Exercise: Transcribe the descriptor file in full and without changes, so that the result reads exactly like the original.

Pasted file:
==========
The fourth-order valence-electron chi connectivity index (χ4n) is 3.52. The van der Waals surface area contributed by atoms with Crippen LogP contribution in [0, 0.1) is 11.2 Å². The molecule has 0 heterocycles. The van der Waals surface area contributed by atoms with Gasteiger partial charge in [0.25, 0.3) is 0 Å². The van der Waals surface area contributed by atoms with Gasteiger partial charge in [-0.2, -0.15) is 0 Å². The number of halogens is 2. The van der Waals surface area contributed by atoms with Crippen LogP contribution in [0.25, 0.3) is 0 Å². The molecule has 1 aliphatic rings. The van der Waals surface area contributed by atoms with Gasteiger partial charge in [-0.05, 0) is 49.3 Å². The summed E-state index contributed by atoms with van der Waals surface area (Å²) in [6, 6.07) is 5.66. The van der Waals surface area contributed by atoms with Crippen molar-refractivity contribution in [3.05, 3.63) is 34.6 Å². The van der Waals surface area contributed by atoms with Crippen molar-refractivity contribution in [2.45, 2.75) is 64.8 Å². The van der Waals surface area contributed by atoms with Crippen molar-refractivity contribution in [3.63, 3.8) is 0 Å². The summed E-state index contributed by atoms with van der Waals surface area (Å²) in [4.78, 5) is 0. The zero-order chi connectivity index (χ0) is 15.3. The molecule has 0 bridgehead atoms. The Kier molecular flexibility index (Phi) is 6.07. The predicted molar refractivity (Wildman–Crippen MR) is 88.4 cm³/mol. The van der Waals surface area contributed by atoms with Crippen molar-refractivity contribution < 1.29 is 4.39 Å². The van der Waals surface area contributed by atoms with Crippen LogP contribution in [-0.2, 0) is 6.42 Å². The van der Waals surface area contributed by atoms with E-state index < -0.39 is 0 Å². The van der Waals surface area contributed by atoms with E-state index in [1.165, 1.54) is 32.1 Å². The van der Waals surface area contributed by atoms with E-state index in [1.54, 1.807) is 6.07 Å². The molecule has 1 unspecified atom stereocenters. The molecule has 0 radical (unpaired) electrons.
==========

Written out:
The fourth-order valence-electron chi connectivity index (χ4n) is 3.52. The van der Waals surface area contributed by atoms with Crippen LogP contribution in [0, 0.1) is 11.2 Å². The molecule has 0 heterocycles. The van der Waals surface area contributed by atoms with Gasteiger partial charge in [0.25, 0.3) is 0 Å². The van der Waals surface area contributed by atoms with Gasteiger partial charge in [-0.2, -0.15) is 0 Å². The number of halogens is 2. The van der Waals surface area contributed by atoms with Crippen LogP contribution in [0.25, 0.3) is 0 Å². The molecule has 1 aliphatic rings. The van der Waals surface area contributed by atoms with Gasteiger partial charge in [-0.05, 0) is 49.3 Å². The summed E-state index contributed by atoms with van der Waals surface area (Å²) in [6, 6.07) is 5.66. The van der Waals surface area contributed by atoms with Crippen molar-refractivity contribution in [3.05, 3.63) is 34.6 Å². The van der Waals surface area contributed by atoms with Crippen molar-refractivity contribution in [2.45, 2.75) is 64.8 Å². The van der Waals surface area contributed by atoms with Crippen molar-refractivity contribution in [3.63, 3.8) is 0 Å². The summed E-state index contributed by atoms with van der Waals surface area (Å²) in [4.78, 5) is 0. The zero-order chi connectivity index (χ0) is 15.3. The molecule has 0 bridgehead atoms. The Kier molecular flexibility index (Phi) is 6.07. The predicted molar refractivity (Wildman–Crippen MR) is 88.4 cm³/mol. The van der Waals surface area contributed by atoms with Crippen molar-refractivity contribution < 1.29 is 4.39 Å². The van der Waals surface area contributed by atoms with Crippen LogP contribution in [-0.2, 0) is 6.42 Å². The van der Waals surface area contributed by atoms with E-state index < -0.39 is 0 Å². The van der Waals surface area contributed by atoms with E-state index in [1.165, 1.54) is 32.1 Å². The van der Waals surface area contributed by atoms with E-state index in [1.54, 1.807) is 6.07 Å². The molecule has 1 unspecified atom stereocenters. The molecule has 0 radical (unpaired) electrons.